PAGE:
It was unclear whether the other 11 companies had agreed to change their business practices when applying for an injunction.
Federal judge Charles de Moraes, who approved Fabula's appeal, said the firm would be added to the list if they did not deliver on their pledges to improve their anti-slavery efforts.
"(If the deal is off) no doubt about it: the injunction falls."
"WEAKENING" THE LIST
In the court documents, some judges said they were concerned about the financial consequences of placing a firm on the list.
Granting an injunction to JBS Aves in November 2017, labor judge Janice Bastos said it was "necessary to act with caution" as adding the company to the list could negatively affect both the firm and its staff. She declined to comment on her ruling.
Luciano Frota, a labor judge and member of the National Council of Justice (CNJ) - a state body - said companies had the "right to resort to court", but that he was concerned about the number of injunctions that had been granted regarding the list.
The CNJ recently announced that all new labor judges must attend a class on slave labor, and Frota said the council was working to make all judges more aware about the "importance of the dirty list" as the extent of their knowledge was unclear.
"We must know how much court decisions may be weakening this valuable instrument," said Frota, who heads the council's committee on slave labor.
"We need to have the judiciary committed to what the Brazilian state is committed ... the fight against slave labor."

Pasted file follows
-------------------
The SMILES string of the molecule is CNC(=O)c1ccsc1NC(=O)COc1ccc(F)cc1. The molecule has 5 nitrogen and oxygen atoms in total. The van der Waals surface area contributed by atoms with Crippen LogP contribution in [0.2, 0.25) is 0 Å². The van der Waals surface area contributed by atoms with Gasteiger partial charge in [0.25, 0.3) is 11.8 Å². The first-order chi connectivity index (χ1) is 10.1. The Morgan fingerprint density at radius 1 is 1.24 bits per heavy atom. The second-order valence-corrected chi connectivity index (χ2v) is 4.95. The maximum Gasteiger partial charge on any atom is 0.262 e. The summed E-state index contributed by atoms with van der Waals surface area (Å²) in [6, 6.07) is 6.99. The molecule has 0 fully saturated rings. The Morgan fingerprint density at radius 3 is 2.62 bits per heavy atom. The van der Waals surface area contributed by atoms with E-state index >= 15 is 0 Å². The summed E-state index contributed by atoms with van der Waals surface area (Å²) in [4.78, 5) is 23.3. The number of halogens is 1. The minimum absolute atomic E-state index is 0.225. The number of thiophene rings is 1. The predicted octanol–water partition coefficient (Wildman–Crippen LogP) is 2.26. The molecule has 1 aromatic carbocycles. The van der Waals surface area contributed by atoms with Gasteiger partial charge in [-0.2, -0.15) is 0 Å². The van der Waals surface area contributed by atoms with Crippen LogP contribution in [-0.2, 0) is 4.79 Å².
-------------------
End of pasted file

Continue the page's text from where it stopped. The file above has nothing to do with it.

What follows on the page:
The issue of slave labor injunctions being granted to companies is set to be discussed at a hearing in the Senate next month about Brazil's efforts to combat modern-day slavery.
Senator Paulo Paim, who heads the Senate's human rights commission, said the granting of injunctions was part of a broader trend of "weakening" the list - referring also to a lack of funding for labor inspectors to travel and do field work.
The Labor Inspection Secretariat is in a "calamitous" state, several top state officials told Congress in April.
"It's not just injunctions. The government does not invest in labor inspections, (inspectors) have no money to go to areas where slavery probably is. The structure is pitiful", said Paim.
Legislative attempts to strengthen the list, such as a bill put forward by Paim that would ban public contracts being given to blacklisted companies, were shelved last year, he added.
"It all points towards a weakening of the dirty list."
Reuters | Thomson Reuters Foundation